In order to learn how to be responsible, two wealthy teen sisters are forced to work in the family business by their exasperated father. When company funds goes missing, it's up to the girls to save the day.
During the initial classroom scene when the teacher is conducting an experiment with catalysts, the "blink contest" girl blinks in a brief moment wherein the aliens are circling the bottoms of the classroom desks, ruining her record. See more »
Robert Rodriguez' Shorts is childish, unrealistic and immature - in a good way. It's by no means a masterpiece, but once again the director has proved he has a way with children's films. The plot is jumbled up and out of order like a Tarantino movie and doesn't demonstrate a particularly unique idea; what it does masterfully accomplish, however, is creative entertainment. The look and feel of Shorts is wildly inventive, fantastical, definitely kid-worthy, and quite simply a whole lot of fun.
To tell the tale of the crazily kooky adventure granted to the usually uneventful town of Black Falls, narrator and star Toby "Toe" Thompson (Jimmy Bennett) skips ahead, rewinds backwards on screen and dodges through the timeline of events. He decides to tell the story completely out of order in a series of shorts. While messing with chronology is typically a nuisance, it works well for Rodriguez, keeping things continually interesting and building upon minor characters, while effectively holding the attention of kids.
Black Box Incorporated is the center of interest for the entire town. It's run by the ruthless Mr. Black (James Spader), who is only concerned with upgrading his all-in-one black box multi-tool invention to outdo his many competitors. The box works like a Transformer, reconstructing itself automatically into a cell phone, vacuum, toaster, grenade, dog trimmer, baby monitor and much, much more. His team leaders (Leslie Mann and Jon Cryer) are the parents of Toby, and his daughter Helvetica (Jolie Vanier) - or "Hel" for short - makes Toby's life miserable, bullying him incessantly at school. When neighbor Loogie (Trevor Gagnon) discovers a magical rock that grants wishes, Toby's real troubles are about to begin.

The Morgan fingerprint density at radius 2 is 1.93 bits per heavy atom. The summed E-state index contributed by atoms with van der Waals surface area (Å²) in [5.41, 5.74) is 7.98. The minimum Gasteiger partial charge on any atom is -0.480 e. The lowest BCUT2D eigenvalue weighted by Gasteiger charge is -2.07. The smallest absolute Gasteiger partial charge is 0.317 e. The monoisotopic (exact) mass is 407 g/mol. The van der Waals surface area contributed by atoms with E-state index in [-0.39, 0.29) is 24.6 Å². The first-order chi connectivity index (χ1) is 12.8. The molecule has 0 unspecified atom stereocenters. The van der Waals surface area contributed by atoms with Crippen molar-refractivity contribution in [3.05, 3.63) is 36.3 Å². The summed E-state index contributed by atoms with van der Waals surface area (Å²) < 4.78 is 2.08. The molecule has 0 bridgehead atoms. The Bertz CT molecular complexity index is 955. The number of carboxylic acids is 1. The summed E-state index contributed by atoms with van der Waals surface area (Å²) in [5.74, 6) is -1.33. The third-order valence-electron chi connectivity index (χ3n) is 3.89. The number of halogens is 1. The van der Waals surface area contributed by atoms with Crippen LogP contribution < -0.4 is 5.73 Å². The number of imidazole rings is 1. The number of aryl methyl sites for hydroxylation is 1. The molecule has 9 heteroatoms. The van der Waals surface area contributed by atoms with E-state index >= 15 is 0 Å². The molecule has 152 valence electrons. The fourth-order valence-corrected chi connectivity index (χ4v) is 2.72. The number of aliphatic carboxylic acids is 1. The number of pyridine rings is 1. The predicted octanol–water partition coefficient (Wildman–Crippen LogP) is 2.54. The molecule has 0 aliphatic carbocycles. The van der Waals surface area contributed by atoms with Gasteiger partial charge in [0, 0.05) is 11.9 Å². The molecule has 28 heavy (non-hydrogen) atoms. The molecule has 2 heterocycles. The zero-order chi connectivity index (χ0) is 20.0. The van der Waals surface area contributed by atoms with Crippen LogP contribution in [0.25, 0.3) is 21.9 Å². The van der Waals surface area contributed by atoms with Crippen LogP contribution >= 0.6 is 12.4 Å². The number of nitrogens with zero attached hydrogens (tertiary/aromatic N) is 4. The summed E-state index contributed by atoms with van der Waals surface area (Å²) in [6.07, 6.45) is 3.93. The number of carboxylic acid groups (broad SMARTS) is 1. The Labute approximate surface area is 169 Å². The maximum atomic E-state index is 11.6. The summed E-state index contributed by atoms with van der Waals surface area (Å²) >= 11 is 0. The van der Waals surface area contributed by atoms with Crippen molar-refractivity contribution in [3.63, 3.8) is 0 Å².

Although a movie about wishes run amok isn't entirely new, the family-friendly, clean setting and bright tone of the film contributes to solid entertainment. While it serves as a fantastical, quixotic tutoring on wishing for something worthwhile and being careful what you wish for, the execution and planning of the muddled events is truly worthwhile. Little green aliens can't fix Toby's "lack of friends" problem, prevent an army of crocodiles from eating Loogie's homework, protect the Short brothers from pterodactyl abduction, or save Nose Noseworthy from the Big Bad Booger. Boiling down to the basic carefree fantasies of kids, the welcome notion of getting anything you can imagine, and the realization that understanding and friendship can resolve more than wishing yourself out of a predicament, Shorts playfully amuses with a vastly creative eye for merriment and nonsense. This is a film that proves pure fantasy can be pleasant and adults don't have to be bored to death with the material their children drag them to.
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